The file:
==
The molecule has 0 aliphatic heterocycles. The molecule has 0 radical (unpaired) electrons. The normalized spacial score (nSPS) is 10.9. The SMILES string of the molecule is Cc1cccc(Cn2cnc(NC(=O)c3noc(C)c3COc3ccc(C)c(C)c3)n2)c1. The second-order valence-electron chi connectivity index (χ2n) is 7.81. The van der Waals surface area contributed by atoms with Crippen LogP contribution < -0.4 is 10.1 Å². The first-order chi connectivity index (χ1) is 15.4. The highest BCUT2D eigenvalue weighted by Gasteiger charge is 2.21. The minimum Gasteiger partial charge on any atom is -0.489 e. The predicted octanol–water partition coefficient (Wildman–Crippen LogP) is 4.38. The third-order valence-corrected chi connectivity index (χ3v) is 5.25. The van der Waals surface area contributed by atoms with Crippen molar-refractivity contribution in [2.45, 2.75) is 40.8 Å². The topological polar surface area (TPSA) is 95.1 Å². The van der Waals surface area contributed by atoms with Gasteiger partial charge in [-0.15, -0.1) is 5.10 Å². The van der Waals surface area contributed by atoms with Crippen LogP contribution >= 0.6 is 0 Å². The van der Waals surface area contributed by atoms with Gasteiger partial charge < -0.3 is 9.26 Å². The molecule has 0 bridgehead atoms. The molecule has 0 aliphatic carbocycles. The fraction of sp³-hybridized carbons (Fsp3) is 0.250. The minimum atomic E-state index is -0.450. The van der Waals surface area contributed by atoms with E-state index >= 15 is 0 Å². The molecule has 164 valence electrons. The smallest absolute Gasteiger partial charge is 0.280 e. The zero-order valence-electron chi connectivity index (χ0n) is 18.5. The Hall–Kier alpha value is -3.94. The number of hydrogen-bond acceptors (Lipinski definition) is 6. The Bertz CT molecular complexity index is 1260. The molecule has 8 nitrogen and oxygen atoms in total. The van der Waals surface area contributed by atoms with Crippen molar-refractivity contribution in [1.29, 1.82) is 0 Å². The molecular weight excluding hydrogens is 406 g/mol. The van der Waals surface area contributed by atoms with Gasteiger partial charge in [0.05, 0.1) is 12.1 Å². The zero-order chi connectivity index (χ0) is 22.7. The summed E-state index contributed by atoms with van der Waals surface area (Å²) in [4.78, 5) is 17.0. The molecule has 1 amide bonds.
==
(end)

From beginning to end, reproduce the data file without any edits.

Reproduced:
The molecule has 0 aliphatic heterocycles. The molecule has 0 radical (unpaired) electrons. The normalized spacial score (nSPS) is 10.9. The SMILES string of the molecule is Cc1cccc(Cn2cnc(NC(=O)c3noc(C)c3COc3ccc(C)c(C)c3)n2)c1. The second-order valence-electron chi connectivity index (χ2n) is 7.81. The van der Waals surface area contributed by atoms with Crippen LogP contribution < -0.4 is 10.1 Å². The first-order chi connectivity index (χ1) is 15.4. The highest BCUT2D eigenvalue weighted by Gasteiger charge is 2.21. The minimum Gasteiger partial charge on any atom is -0.489 e. The predicted octanol–water partition coefficient (Wildman–Crippen LogP) is 4.38. The third-order valence-corrected chi connectivity index (χ3v) is 5.25. The van der Waals surface area contributed by atoms with Crippen molar-refractivity contribution in [2.45, 2.75) is 40.8 Å². The topological polar surface area (TPSA) is 95.1 Å². The van der Waals surface area contributed by atoms with Gasteiger partial charge in [-0.15, -0.1) is 5.10 Å². The van der Waals surface area contributed by atoms with Crippen LogP contribution >= 0.6 is 0 Å². The van der Waals surface area contributed by atoms with Gasteiger partial charge < -0.3 is 9.26 Å². The molecule has 0 bridgehead atoms. The molecule has 0 aliphatic carbocycles. The fraction of sp³-hybridized carbons (Fsp3) is 0.250. The minimum atomic E-state index is -0.450. The van der Waals surface area contributed by atoms with E-state index >= 15 is 0 Å². The molecule has 164 valence electrons. The smallest absolute Gasteiger partial charge is 0.280 e. The zero-order valence-electron chi connectivity index (χ0n) is 18.5. The Hall–Kier alpha value is -3.94. The number of hydrogen-bond acceptors (Lipinski definition) is 6. The Bertz CT molecular complexity index is 1260. The molecule has 8 nitrogen and oxygen atoms in total. The van der Waals surface area contributed by atoms with Crippen molar-refractivity contribution in [1.29, 1.82) is 0 Å². The molecular weight excluding hydrogens is 406 g/mol. The van der Waals surface area contributed by atoms with Gasteiger partial charge in [0.05, 0.1) is 12.1 Å². The zero-order chi connectivity index (χ0) is 22.7. The summed E-state index contributed by atoms with van der Waals surface area (Å²) in [4.78, 5) is 17.0. The molecule has 1 amide bonds.